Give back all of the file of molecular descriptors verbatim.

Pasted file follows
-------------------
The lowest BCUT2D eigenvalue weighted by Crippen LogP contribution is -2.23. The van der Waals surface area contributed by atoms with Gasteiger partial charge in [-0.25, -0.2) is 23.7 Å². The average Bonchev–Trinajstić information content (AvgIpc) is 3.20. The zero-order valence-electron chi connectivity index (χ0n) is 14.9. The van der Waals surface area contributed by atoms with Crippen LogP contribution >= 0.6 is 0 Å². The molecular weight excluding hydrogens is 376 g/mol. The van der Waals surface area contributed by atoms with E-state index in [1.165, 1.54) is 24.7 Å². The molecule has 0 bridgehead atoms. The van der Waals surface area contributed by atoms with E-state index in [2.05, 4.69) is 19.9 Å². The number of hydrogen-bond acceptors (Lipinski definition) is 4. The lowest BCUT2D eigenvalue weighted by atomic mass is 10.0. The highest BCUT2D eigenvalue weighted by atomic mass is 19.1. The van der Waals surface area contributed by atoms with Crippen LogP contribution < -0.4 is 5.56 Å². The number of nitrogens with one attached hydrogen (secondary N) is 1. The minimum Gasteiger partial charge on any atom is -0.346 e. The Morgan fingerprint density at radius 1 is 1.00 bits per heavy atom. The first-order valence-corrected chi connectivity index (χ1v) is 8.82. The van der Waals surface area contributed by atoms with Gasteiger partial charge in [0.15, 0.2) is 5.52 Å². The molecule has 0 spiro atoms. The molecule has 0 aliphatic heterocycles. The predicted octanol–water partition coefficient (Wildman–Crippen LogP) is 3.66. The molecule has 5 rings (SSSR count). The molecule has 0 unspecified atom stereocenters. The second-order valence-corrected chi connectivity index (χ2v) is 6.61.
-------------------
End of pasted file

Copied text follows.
The lowest BCUT2D eigenvalue weighted by Crippen LogP contribution is -2.23. The van der Waals surface area contributed by atoms with Gasteiger partial charge in [-0.25, -0.2) is 23.7 Å². The average Bonchev–Trinajstić information content (AvgIpc) is 3.20. The zero-order valence-electron chi connectivity index (χ0n) is 14.9. The van der Waals surface area contributed by atoms with Crippen LogP contribution >= 0.6 is 0 Å². The molecular weight excluding hydrogens is 376 g/mol. The van der Waals surface area contributed by atoms with E-state index in [1.165, 1.54) is 24.7 Å². The molecule has 0 bridgehead atoms. The van der Waals surface area contributed by atoms with E-state index in [2.05, 4.69) is 19.9 Å². The number of hydrogen-bond acceptors (Lipinski definition) is 4. The lowest BCUT2D eigenvalue weighted by atomic mass is 10.0. The highest BCUT2D eigenvalue weighted by atomic mass is 19.1. The van der Waals surface area contributed by atoms with Crippen LogP contribution < -0.4 is 5.56 Å². The number of nitrogens with one attached hydrogen (secondary N) is 1. The minimum Gasteiger partial charge on any atom is -0.346 e. The Morgan fingerprint density at radius 1 is 1.00 bits per heavy atom. The first-order valence-corrected chi connectivity index (χ1v) is 8.82. The van der Waals surface area contributed by atoms with Gasteiger partial charge in [0.15, 0.2) is 5.52 Å². The molecule has 0 spiro atoms. The molecule has 0 aliphatic heterocycles. The predicted octanol–water partition coefficient (Wildman–Crippen LogP) is 3.66. The molecule has 5 rings (SSSR count). The molecule has 0 unspecified atom stereocenters. The second-order valence-corrected chi connectivity index (χ2v) is 6.61.